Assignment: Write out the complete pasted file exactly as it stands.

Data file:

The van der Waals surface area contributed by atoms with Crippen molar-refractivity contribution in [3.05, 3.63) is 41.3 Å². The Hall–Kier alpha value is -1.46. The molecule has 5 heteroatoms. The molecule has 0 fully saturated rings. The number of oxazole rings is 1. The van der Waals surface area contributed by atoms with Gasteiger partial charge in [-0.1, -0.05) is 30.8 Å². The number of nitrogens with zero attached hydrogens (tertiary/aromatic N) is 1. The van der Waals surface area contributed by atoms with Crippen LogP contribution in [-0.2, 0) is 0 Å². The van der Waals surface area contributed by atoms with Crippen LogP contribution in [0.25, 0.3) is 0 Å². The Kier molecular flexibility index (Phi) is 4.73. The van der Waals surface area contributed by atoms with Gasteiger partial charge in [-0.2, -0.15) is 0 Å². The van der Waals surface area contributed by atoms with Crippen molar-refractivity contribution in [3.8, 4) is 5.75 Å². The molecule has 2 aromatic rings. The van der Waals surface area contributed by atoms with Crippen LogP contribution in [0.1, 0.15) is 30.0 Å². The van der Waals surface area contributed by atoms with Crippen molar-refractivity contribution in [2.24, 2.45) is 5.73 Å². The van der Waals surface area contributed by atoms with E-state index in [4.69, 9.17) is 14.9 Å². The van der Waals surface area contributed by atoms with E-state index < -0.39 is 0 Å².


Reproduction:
The van der Waals surface area contributed by atoms with Crippen molar-refractivity contribution in [3.05, 3.63) is 41.3 Å². The Hall–Kier alpha value is -1.46. The molecule has 5 heteroatoms. The molecule has 0 fully saturated rings. The number of oxazole rings is 1. The van der Waals surface area contributed by atoms with Gasteiger partial charge in [-0.1, -0.05) is 30.8 Å². The number of nitrogens with zero attached hydrogens (tertiary/aromatic N) is 1. The van der Waals surface area contributed by atoms with Crippen LogP contribution in [-0.2, 0) is 0 Å². The van der Waals surface area contributed by atoms with Crippen LogP contribution in [0.25, 0.3) is 0 Å². The Kier molecular flexibility index (Phi) is 4.73. The van der Waals surface area contributed by atoms with Gasteiger partial charge in [-0.2, -0.15) is 0 Å². The van der Waals surface area contributed by atoms with Crippen molar-refractivity contribution in [3.8, 4) is 5.75 Å². The molecule has 2 aromatic rings. The van der Waals surface area contributed by atoms with Crippen LogP contribution in [0.1, 0.15) is 30.0 Å². The van der Waals surface area contributed by atoms with Crippen molar-refractivity contribution in [2.24, 2.45) is 5.73 Å². The van der Waals surface area contributed by atoms with E-state index in [4.69, 9.17) is 14.9 Å². The van der Waals surface area contributed by atoms with E-state index < -0.39 is 0 Å².